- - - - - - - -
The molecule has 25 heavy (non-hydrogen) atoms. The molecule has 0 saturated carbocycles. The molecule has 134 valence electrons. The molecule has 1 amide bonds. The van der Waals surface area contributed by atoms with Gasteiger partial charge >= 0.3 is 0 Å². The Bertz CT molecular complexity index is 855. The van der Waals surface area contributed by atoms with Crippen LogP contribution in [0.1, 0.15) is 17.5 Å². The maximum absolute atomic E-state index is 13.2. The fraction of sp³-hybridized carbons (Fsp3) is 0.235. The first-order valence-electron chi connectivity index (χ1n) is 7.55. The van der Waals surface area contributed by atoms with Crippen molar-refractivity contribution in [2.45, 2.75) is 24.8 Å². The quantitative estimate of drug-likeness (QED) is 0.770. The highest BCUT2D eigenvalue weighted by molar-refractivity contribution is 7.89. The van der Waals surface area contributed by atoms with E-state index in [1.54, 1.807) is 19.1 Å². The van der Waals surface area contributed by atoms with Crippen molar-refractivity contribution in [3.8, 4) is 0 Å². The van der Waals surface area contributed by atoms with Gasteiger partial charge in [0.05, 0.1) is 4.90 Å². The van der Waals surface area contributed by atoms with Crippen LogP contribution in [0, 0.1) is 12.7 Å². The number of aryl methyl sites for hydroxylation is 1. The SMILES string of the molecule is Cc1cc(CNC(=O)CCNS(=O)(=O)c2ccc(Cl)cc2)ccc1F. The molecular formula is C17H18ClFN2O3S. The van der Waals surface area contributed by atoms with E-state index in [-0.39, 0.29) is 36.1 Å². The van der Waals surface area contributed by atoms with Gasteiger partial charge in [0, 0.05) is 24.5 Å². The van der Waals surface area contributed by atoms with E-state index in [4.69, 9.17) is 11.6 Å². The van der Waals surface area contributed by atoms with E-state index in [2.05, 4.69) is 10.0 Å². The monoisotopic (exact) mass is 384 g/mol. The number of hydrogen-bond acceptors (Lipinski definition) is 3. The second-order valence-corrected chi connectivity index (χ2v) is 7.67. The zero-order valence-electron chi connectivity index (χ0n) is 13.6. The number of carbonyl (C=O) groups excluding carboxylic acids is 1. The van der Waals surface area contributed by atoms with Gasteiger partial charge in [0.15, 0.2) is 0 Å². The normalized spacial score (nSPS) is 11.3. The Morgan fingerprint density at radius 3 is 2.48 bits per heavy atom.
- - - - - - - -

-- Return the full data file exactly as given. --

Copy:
The molecule has 25 heavy (non-hydrogen) atoms. The molecule has 0 saturated carbocycles. The molecule has 134 valence electrons. The molecule has 1 amide bonds. The van der Waals surface area contributed by atoms with Gasteiger partial charge >= 0.3 is 0 Å². The Bertz CT molecular complexity index is 855. The van der Waals surface area contributed by atoms with Crippen LogP contribution in [0.1, 0.15) is 17.5 Å². The maximum absolute atomic E-state index is 13.2. The fraction of sp³-hybridized carbons (Fsp3) is 0.235. The first-order valence-electron chi connectivity index (χ1n) is 7.55. The van der Waals surface area contributed by atoms with Crippen molar-refractivity contribution in [2.45, 2.75) is 24.8 Å². The quantitative estimate of drug-likeness (QED) is 0.770. The highest BCUT2D eigenvalue weighted by molar-refractivity contribution is 7.89. The van der Waals surface area contributed by atoms with E-state index in [1.54, 1.807) is 19.1 Å². The van der Waals surface area contributed by atoms with Crippen molar-refractivity contribution in [3.8, 4) is 0 Å². The van der Waals surface area contributed by atoms with Gasteiger partial charge in [0.05, 0.1) is 4.90 Å². The van der Waals surface area contributed by atoms with Crippen LogP contribution in [0, 0.1) is 12.7 Å². The number of aryl methyl sites for hydroxylation is 1. The SMILES string of the molecule is Cc1cc(CNC(=O)CCNS(=O)(=O)c2ccc(Cl)cc2)ccc1F. The molecular formula is C17H18ClFN2O3S. The van der Waals surface area contributed by atoms with E-state index in [-0.39, 0.29) is 36.1 Å². The van der Waals surface area contributed by atoms with Gasteiger partial charge in [0, 0.05) is 24.5 Å². The van der Waals surface area contributed by atoms with E-state index in [4.69, 9.17) is 11.6 Å². The van der Waals surface area contributed by atoms with E-state index in [2.05, 4.69) is 10.0 Å². The monoisotopic (exact) mass is 384 g/mol. The number of hydrogen-bond acceptors (Lipinski definition) is 3. The second-order valence-corrected chi connectivity index (χ2v) is 7.67. The zero-order valence-electron chi connectivity index (χ0n) is 13.6. The number of carbonyl (C=O) groups excluding carboxylic acids is 1. The van der Waals surface area contributed by atoms with Gasteiger partial charge in [0.15, 0.2) is 0 Å². The normalized spacial score (nSPS) is 11.3. The Morgan fingerprint density at radius 3 is 2.48 bits per heavy atom.